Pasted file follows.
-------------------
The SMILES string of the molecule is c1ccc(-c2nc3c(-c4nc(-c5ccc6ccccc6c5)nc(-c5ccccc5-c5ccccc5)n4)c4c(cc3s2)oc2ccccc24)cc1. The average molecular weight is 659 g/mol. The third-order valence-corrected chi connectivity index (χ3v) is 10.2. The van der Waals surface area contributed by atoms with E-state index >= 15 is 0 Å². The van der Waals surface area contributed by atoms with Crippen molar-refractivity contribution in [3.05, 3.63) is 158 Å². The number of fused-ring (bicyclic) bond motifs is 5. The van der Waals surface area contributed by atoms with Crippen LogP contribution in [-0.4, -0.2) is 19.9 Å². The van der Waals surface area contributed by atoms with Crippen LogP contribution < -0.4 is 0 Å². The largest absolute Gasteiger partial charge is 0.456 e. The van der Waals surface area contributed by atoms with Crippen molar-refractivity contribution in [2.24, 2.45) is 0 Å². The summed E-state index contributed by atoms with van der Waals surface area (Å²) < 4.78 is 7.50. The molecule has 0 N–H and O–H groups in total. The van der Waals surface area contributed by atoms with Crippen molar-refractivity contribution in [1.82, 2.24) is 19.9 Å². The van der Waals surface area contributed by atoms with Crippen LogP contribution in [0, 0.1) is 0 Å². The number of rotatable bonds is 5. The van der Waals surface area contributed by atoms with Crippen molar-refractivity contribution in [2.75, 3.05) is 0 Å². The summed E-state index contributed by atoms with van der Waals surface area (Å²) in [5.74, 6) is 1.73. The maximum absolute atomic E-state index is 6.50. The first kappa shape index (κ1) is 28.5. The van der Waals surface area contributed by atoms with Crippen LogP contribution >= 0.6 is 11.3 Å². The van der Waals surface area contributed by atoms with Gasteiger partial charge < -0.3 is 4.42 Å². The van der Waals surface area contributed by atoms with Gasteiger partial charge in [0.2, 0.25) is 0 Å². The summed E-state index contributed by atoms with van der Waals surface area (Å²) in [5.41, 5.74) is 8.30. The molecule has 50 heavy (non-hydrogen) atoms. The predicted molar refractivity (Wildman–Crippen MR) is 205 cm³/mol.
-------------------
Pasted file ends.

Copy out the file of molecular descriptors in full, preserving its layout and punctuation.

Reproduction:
The SMILES string of the molecule is c1ccc(-c2nc3c(-c4nc(-c5ccc6ccccc6c5)nc(-c5ccccc5-c5ccccc5)n4)c4c(cc3s2)oc2ccccc24)cc1. The average molecular weight is 659 g/mol. The third-order valence-corrected chi connectivity index (χ3v) is 10.2. The van der Waals surface area contributed by atoms with E-state index >= 15 is 0 Å². The van der Waals surface area contributed by atoms with Crippen molar-refractivity contribution in [3.05, 3.63) is 158 Å². The number of fused-ring (bicyclic) bond motifs is 5. The van der Waals surface area contributed by atoms with Crippen LogP contribution in [-0.4, -0.2) is 19.9 Å². The van der Waals surface area contributed by atoms with Crippen LogP contribution < -0.4 is 0 Å². The largest absolute Gasteiger partial charge is 0.456 e. The van der Waals surface area contributed by atoms with Crippen molar-refractivity contribution in [2.24, 2.45) is 0 Å². The summed E-state index contributed by atoms with van der Waals surface area (Å²) < 4.78 is 7.50. The molecule has 0 N–H and O–H groups in total. The van der Waals surface area contributed by atoms with Crippen molar-refractivity contribution in [1.82, 2.24) is 19.9 Å². The van der Waals surface area contributed by atoms with Crippen LogP contribution in [0, 0.1) is 0 Å². The number of rotatable bonds is 5. The van der Waals surface area contributed by atoms with Crippen molar-refractivity contribution in [2.75, 3.05) is 0 Å². The summed E-state index contributed by atoms with van der Waals surface area (Å²) in [5.74, 6) is 1.73. The maximum absolute atomic E-state index is 6.50. The first kappa shape index (κ1) is 28.5. The van der Waals surface area contributed by atoms with Crippen LogP contribution >= 0.6 is 11.3 Å². The van der Waals surface area contributed by atoms with Gasteiger partial charge < -0.3 is 4.42 Å². The van der Waals surface area contributed by atoms with Gasteiger partial charge in [0.2, 0.25) is 0 Å². The summed E-state index contributed by atoms with van der Waals surface area (Å²) in [5.41, 5.74) is 8.30. The molecule has 50 heavy (non-hydrogen) atoms. The predicted molar refractivity (Wildman–Crippen MR) is 205 cm³/mol.